Traditional frequent traveler programs offer points/miles (a disguised discount) and elite status (disguised customer experience freebies) to incentivize repeat and higher value purchases. Does this still drive loyalty in times of Tripadvisor customer empowerment?
In general, discounts are little more than a public confession that the customer “doesn´t buy” a company´s value proposition. Look at really desirable products. Apple never discounts their iPads or iPhones because customers really want them, nearly at any price.
Let’s have a look at the customers to analyze the relationship between loyalty programs and customer experience management (CEM):
Simplifying a lot, there are four types of customers: the price and the value sensitive, as well as those who dislike you and those who like you. These factors can help to structure the design of the right flavor of a loyalty program for every customer:
1) Identify and get rid of the “cheap serial complainers” (Ultra low yield, low satisfaction/NPS)
Sometimes it’s a good idea to “fire” certain extremely price sensitive, unhappy customers. Ultra low-yield serial complainers that drive away other customers airing their sustained dissatisfaction in the Social Media are the customers you really want – to go to your competitors. They do not “buy” any of your value propositions and are therefore a drain on your resources. Literally, they are not worth your effort.
How to deal with them elegantly? Stop sending them special offers. No discounts, no double points. Ignore them. It’s preferable that they swamp the Internet with complaints about our high prices than about your service.
2a) Upgrade those who want to be your best customers, but can’t afford it (yet) (moderately low yield, high NPS)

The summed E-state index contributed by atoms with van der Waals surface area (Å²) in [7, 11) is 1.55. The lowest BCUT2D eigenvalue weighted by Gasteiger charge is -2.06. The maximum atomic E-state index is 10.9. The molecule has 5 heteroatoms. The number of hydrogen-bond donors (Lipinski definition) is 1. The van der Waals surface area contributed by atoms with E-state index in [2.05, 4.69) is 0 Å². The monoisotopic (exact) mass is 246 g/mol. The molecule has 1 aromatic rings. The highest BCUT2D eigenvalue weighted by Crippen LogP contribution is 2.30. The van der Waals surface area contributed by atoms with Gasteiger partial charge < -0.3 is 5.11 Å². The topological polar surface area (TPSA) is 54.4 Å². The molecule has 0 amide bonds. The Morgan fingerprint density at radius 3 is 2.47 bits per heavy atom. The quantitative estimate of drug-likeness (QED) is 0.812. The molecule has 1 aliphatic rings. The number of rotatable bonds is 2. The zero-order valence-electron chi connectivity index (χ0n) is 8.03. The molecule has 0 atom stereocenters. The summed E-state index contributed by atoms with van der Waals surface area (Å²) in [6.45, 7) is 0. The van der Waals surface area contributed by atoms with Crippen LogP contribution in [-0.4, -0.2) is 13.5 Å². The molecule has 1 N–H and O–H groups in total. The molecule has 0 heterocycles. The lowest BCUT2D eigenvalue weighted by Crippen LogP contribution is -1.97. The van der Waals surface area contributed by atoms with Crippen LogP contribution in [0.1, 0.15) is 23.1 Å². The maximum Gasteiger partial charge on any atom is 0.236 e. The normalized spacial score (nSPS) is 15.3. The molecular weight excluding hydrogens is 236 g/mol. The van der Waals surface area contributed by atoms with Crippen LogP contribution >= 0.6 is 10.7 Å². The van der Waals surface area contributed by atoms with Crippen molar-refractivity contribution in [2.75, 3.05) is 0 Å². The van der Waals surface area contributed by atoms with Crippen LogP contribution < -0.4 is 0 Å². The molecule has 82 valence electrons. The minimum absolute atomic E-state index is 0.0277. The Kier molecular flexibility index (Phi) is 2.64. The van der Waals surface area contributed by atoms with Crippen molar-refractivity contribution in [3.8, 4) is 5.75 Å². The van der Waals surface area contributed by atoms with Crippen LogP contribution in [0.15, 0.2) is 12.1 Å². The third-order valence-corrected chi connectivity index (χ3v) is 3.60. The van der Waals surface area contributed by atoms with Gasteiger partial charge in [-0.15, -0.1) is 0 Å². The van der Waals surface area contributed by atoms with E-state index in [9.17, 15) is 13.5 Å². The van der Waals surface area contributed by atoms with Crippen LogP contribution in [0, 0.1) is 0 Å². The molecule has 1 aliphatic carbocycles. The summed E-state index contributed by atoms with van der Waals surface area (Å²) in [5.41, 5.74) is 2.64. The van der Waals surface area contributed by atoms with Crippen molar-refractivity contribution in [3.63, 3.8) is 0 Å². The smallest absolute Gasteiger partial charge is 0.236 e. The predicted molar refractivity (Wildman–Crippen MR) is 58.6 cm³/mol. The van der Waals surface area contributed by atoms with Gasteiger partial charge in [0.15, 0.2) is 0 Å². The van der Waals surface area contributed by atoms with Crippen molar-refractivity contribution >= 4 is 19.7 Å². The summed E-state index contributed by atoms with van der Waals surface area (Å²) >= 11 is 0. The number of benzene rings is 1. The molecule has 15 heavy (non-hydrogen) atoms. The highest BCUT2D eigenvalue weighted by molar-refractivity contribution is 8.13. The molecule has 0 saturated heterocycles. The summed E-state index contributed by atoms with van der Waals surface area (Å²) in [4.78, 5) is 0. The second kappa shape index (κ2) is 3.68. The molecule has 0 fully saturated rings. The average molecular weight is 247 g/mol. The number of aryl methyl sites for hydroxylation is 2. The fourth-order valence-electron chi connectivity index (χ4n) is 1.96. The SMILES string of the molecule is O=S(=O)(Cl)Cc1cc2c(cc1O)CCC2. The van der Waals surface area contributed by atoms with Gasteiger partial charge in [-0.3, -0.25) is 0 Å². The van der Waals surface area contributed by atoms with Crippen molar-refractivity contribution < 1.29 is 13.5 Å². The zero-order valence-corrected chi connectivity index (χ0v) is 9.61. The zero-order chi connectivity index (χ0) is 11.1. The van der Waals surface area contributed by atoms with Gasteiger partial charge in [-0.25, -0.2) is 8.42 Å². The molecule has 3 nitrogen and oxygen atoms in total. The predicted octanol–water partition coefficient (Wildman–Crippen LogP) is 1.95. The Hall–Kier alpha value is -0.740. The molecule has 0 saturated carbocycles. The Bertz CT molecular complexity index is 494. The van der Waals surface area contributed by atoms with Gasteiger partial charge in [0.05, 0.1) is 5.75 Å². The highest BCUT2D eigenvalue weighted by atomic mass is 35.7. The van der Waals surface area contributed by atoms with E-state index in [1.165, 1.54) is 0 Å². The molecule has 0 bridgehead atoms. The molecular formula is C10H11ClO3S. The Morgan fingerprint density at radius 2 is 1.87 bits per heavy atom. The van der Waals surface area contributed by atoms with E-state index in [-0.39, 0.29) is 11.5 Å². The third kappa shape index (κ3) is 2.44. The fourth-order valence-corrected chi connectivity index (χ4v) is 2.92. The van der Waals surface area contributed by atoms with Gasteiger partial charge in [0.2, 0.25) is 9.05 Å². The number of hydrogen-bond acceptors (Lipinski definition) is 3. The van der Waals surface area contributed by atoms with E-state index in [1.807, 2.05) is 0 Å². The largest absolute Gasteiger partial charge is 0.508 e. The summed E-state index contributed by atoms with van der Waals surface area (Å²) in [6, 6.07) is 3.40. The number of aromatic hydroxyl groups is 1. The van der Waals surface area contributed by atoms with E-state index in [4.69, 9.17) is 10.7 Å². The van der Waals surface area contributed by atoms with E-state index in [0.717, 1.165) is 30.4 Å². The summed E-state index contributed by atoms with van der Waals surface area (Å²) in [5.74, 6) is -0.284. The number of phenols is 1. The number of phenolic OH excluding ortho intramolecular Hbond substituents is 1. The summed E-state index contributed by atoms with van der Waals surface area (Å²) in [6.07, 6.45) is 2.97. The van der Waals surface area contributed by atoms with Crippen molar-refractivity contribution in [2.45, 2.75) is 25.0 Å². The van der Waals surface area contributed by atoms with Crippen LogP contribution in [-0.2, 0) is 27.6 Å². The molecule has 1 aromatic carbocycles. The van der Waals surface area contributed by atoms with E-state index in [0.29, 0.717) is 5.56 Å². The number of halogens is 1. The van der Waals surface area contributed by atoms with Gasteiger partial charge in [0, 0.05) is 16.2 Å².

Many low fare customers certainly do deserve your attention. Customers, who appreciate your services but cannot afford your premium product, can be your future high yield passengers.
I like to call them the “rising stars”. You can identify them by demographics (like age, job profile, education) and buyers of some ancillary services. They will appreciate small service upgrades and privileges. Experience is a stronger loyalty driver than discounts.
2b) Do not under-reward self-paying frequent flyers
Another category here are the self-paying professionals. A major fault of most classic FFPs is the tendency to over-reward corporate customers, whose loyalty is NOT determined by his personal purchase decision, but corporate contracts and policies.
The self-paying professionals take their own purchase decisions but many FFPs penalize heavily the use of discount tickets. Loyalty programs were invented to influence buying behavior, so it is a serious inconsistency when non-decision makers are better rewarded than decision makers.
Make a specific effort to identify this segment (by demographics like profession, size of company, frequency of travel, ancillary services purchased,…) and design a specific experience universe for them. I can assure you from experience that they can become your most loyal and profitable customers.
2c) Show the “cheap lovers” some (social) love (ultra low yield, high NPS)
These customers just want the barebone travel experience from A to B. But still they recommend your company to others, which is priceless and lowers our marketing costs.